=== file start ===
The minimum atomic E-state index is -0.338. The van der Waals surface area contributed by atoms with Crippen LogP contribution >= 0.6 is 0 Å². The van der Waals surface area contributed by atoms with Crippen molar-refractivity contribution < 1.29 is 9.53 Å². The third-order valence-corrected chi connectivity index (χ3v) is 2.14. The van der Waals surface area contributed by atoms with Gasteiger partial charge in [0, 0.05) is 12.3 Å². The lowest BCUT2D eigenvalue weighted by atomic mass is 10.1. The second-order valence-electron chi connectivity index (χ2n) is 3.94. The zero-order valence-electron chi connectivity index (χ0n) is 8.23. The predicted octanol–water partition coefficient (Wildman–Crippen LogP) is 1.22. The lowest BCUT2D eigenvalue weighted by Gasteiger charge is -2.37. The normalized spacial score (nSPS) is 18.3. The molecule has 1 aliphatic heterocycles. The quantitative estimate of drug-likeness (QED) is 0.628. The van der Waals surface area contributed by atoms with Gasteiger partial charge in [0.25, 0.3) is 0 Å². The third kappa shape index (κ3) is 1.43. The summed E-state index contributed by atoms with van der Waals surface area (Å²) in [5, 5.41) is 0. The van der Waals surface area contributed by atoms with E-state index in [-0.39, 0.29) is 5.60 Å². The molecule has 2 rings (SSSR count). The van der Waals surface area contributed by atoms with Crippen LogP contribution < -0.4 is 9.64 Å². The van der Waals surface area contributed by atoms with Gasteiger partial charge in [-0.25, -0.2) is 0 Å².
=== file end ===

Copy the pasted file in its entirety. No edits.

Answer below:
The minimum atomic E-state index is -0.338. The van der Waals surface area contributed by atoms with Crippen LogP contribution >= 0.6 is 0 Å². The van der Waals surface area contributed by atoms with Crippen molar-refractivity contribution < 1.29 is 9.53 Å². The third-order valence-corrected chi connectivity index (χ3v) is 2.14. The van der Waals surface area contributed by atoms with Gasteiger partial charge in [0, 0.05) is 12.3 Å². The lowest BCUT2D eigenvalue weighted by atomic mass is 10.1. The second-order valence-electron chi connectivity index (χ2n) is 3.94. The zero-order valence-electron chi connectivity index (χ0n) is 8.23. The predicted octanol–water partition coefficient (Wildman–Crippen LogP) is 1.22. The lowest BCUT2D eigenvalue weighted by Gasteiger charge is -2.37. The normalized spacial score (nSPS) is 18.3. The molecule has 1 aliphatic heterocycles. The quantitative estimate of drug-likeness (QED) is 0.628. The van der Waals surface area contributed by atoms with Gasteiger partial charge in [0.25, 0.3) is 0 Å². The third kappa shape index (κ3) is 1.43. The summed E-state index contributed by atoms with van der Waals surface area (Å²) in [5, 5.41) is 0. The van der Waals surface area contributed by atoms with E-state index in [-0.39, 0.29) is 5.60 Å². The molecule has 2 rings (SSSR count). The van der Waals surface area contributed by atoms with Crippen LogP contribution < -0.4 is 9.64 Å². The van der Waals surface area contributed by atoms with Gasteiger partial charge in [-0.25, -0.2) is 0 Å².